Exercising with Parkinson’s Disease: Try It and See the Benefits

Exercising with Parkinson’s Disease: Try It and See the Benefits

I began taking Rock Steady Boxing classes about nine months ago. The exercise program is tailored for those with Parkinson’s disease, and if you’re like me, you’ve dragged your feet and refused to go for any number of reasons or excuses. Maybe there isn’t a class near you. Or perhaps you feel too tired and don’t think you’ll have enough energy to do what’s required. Maybe money or time is the issue.

Do me a favor. 

Just consider it

I was reluctant to go. Mostly because I’m an introvert — yes, I really am. I have to push myself to get out there. And so I did. I forced myself to check it out almost nine months ago, and I am still going. 

I recently read a discussion in a Parkinson’s Facebook group I belong to. Someone asked what decision others had made in their lives since their diagnosis that had made the most positive difference to their health. I was surprised by the number of answers about exercise. It seems logical to me now, but before attending boxing classes, I may have had a different response, such as increasing my chocolate intake.

We are meant to be active

A 2018 study looked at the reduction of movement in neurological diseases. Commenting on the research, one of its authors, Dr. Raffaella Adami, told the journal Frontiers that we are meant to “walk, run, crouch to sit, and use our leg muscles to lift things.”

According to the article, “Cutting back on exercise makes it difficult for the body to produce new nerve cells — some of the very building blocks that allow us to handle stress and adapt to challenge in our lives.”

The Parkinson’s Disease News Today forums are a place to connect with other patients, share tips and talk about the latest research. Check them out today!

When I joined my boxing class, I was surprised by the number and variety of exercises we had to do. I had figured that activities would be specifically related to boxing. We spend the first half of the class on exercises such as jumping jacks, squats, leg raises, jump-rope, stair steps, balance beam, ladder steps, box steps, pushups, lunges, planks, and various activities using punching bags, jelly bags, and speed bags. Then we practice punches with our coaches. We close out our session with a game or competition — my favorite part.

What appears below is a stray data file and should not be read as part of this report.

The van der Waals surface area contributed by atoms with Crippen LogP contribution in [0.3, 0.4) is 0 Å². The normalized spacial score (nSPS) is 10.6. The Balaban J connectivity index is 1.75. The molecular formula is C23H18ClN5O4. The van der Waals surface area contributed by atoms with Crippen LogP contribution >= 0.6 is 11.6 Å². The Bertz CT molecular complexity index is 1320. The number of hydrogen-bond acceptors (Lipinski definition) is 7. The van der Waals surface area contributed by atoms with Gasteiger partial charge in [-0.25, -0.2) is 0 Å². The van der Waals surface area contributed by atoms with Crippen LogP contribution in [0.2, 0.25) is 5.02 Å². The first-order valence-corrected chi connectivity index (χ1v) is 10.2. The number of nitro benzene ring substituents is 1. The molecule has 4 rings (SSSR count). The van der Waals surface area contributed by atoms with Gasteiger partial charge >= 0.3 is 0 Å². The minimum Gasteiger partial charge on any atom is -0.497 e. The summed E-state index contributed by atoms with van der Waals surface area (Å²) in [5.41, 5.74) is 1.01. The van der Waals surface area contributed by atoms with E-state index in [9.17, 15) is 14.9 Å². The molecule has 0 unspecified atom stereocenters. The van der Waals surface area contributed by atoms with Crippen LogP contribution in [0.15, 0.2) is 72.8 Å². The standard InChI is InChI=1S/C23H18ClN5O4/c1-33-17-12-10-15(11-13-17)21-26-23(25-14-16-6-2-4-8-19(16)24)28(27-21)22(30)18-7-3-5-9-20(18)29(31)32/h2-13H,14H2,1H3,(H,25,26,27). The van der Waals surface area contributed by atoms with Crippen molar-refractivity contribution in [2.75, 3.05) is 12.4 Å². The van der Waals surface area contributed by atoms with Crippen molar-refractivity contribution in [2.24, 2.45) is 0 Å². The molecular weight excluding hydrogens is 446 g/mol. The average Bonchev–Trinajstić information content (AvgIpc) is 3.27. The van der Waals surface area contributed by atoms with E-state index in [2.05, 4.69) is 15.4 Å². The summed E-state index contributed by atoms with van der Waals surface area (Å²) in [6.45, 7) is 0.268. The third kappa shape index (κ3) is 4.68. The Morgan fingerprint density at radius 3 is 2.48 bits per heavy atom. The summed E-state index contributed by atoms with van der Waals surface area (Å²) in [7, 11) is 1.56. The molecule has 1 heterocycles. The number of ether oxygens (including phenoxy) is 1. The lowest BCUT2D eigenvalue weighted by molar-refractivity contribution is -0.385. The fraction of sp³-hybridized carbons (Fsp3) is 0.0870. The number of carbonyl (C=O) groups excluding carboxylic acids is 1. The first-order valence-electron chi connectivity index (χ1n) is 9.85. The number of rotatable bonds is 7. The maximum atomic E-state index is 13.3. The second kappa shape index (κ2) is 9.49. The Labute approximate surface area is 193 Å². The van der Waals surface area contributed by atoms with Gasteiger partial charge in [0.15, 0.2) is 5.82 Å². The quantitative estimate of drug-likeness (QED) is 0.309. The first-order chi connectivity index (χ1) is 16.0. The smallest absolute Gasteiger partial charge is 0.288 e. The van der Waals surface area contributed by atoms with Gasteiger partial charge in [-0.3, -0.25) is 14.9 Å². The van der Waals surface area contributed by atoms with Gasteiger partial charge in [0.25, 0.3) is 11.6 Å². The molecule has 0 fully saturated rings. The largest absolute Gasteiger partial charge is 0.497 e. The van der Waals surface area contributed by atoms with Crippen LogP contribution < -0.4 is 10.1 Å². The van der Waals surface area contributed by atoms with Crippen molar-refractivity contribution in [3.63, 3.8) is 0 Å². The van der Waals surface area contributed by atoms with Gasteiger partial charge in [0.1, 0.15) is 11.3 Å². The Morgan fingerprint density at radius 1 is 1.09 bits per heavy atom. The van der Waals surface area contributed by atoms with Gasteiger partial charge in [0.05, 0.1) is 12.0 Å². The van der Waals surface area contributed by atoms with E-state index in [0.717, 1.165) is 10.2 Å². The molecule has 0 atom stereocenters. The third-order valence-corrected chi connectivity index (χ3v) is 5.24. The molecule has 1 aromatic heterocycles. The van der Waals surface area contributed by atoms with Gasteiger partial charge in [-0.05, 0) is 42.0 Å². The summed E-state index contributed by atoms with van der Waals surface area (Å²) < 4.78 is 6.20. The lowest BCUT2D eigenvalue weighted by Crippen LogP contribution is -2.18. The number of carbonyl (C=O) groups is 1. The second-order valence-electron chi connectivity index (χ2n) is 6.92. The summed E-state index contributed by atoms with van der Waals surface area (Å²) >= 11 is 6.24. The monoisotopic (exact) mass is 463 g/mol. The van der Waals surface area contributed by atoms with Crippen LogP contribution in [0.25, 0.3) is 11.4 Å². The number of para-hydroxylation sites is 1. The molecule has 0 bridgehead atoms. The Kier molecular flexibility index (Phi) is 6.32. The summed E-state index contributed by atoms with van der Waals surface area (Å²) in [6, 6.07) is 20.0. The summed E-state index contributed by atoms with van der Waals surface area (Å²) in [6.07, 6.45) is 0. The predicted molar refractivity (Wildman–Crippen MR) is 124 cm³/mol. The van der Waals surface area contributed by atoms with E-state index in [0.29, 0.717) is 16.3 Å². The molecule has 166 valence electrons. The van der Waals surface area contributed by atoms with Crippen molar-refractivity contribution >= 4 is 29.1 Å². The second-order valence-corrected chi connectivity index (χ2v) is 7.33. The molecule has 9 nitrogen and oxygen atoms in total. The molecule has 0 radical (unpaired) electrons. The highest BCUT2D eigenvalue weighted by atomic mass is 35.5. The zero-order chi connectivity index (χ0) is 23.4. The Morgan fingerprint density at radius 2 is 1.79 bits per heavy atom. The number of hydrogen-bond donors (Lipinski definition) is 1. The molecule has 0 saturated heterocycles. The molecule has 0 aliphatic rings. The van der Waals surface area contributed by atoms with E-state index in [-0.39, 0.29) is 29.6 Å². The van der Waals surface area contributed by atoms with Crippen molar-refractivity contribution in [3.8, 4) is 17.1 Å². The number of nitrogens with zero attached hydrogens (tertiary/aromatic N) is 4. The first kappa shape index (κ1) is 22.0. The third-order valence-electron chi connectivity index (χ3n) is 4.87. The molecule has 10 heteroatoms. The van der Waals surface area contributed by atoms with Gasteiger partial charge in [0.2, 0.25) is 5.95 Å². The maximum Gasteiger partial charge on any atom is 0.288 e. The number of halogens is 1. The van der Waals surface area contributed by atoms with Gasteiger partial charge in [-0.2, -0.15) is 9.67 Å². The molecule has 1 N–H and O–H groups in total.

Many participants in the Facebook group discussion agreed that their decision to join a Rock Steady Boxing class had been beneficial. The next two most popular activities were walking and yoga. I don’t think that it matters which form of exercise you choose as long as you are doing something.

See the benefits

May I encourage you to start an exercise routine if you haven’t already. You’ll soon realize that you can do more than you could before, and you may find that your overall well-being has improved.

***

Note: Parkinson’s News Today is strictly a news and information website about the disease. It does not provide medical advice, diagnosis or treatment. This content is not intended to be a substitute for professional medical advice, diagnosis, or treatment. Always seek the advice of your physician or another qualified health provider with any questions you may have regarding a medical condition. Never disregard professional medical advice or delay in seeking it because of something you have read on this website. The opinions expressed in this column are not those of Parkinson’s News Today or its parent company, BioNews Services, and are intended to spark discussion about issues pertaining to Parkinson’s disease.

Sherri was diagnosed with Young Onset Parkinson’s disease over fifteen years ago. She can be found working in her garden, going for walks, taking pictures, or reading books to her three favorite grandkids. Taking life somewhat slower, and perhaps with guarded steps, but she’s not giving in.
×
Sherri was diagnosed with Young Onset Parkinson’s disease over fifteen years ago. She can be found working in her garden, going for walks, taking pictures, or reading books to her three favorite grandkids. Taking life somewhat slower, and perhaps with guarded steps, but she’s not giving in.

13 comments

  1. pearl Fu says:

    i was in an exercise class like the one you described.Did very well. very rigorous i tried my best.But i could not keep up as the days passed,and my parkinsons worsened.i am very stiff and have trouble walking.my legs freeze after sitting, had p.more than 20 years.any hope of getting better??i still go to ecercise and work to the best of my ability.water aerobics ,yoga etc thanks stay at home most of the time.miss seeing people